He rode through Ecuador and on into Columbia.  The balance of the trip to Cartagena was a nightmare of water, lightning, washed-out trails and dense jungle.  He had been in the saddle for almost two years and his initial boyish enthusiasm was now tempered by the hardships he had weathered.  There were few silvery moons, balmy tropical breezes or wavy palms out here.  He was more likely to encounter mosquitoes, sand-flies, suffocating heat, poisonous plants and tropical diseases.  He had long ago learned that the need for constant vigilance frayed his nerves and doubled the natural weariness of travel.  Most importantly he had discovered that a long horseback ride, which sounds so thrilling in prospect, was in fact immensely wearisome and monotonous.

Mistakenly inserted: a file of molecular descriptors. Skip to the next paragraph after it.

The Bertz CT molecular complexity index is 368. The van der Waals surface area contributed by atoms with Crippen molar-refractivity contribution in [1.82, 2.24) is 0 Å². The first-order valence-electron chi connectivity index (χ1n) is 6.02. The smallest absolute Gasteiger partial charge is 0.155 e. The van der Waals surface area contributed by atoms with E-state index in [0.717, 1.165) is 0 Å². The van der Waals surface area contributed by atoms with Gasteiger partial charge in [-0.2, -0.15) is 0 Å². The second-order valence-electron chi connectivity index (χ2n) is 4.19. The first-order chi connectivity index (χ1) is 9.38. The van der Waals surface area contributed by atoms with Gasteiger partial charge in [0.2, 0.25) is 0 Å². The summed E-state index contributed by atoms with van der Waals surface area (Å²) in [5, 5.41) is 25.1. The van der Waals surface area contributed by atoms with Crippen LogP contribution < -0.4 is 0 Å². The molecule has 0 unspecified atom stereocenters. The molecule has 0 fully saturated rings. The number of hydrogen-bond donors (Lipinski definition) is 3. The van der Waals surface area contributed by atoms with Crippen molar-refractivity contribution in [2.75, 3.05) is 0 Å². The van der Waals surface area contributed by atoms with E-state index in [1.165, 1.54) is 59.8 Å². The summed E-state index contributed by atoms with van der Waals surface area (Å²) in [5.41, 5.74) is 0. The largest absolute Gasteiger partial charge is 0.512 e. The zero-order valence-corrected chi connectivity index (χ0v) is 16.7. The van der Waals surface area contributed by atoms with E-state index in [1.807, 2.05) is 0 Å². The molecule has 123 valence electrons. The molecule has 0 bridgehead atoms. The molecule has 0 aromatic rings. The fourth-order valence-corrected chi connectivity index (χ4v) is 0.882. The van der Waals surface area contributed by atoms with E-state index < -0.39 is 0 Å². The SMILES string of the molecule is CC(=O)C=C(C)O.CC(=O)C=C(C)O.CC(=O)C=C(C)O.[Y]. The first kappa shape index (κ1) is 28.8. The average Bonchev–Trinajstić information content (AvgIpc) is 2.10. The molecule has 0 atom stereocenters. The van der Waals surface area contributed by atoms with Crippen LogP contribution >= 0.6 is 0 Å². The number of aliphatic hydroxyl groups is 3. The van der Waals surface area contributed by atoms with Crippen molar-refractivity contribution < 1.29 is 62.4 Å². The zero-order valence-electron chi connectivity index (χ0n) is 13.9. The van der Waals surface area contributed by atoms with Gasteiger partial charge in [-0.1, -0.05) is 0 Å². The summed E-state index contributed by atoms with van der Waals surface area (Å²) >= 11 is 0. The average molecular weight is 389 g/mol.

Yet he never considered turning back.

The Young Pancho Villa

The Darian Gap of Columbia was a trackless jungle, so along with Mancha and Gato, he took ship to Panama. Here he was welcomed as a hero by the Americans in charge of the Panama Canal.

During the course of his journey, Tschiffely had been sending letters back to friends in Buenos Aires, never suspecting that some of his hastily-scribbled messages were being printed in newspapers, or that they might appeal to a wide reading public in both North and South America!  His fame was growing, though he was still totally unaware of any of these developments.  Instead, with more than 5,000 miles of horrific travel already behind him, he was beginning to believe he would see the trip through to the end.  The hearty American response in Panama helped justify that belief.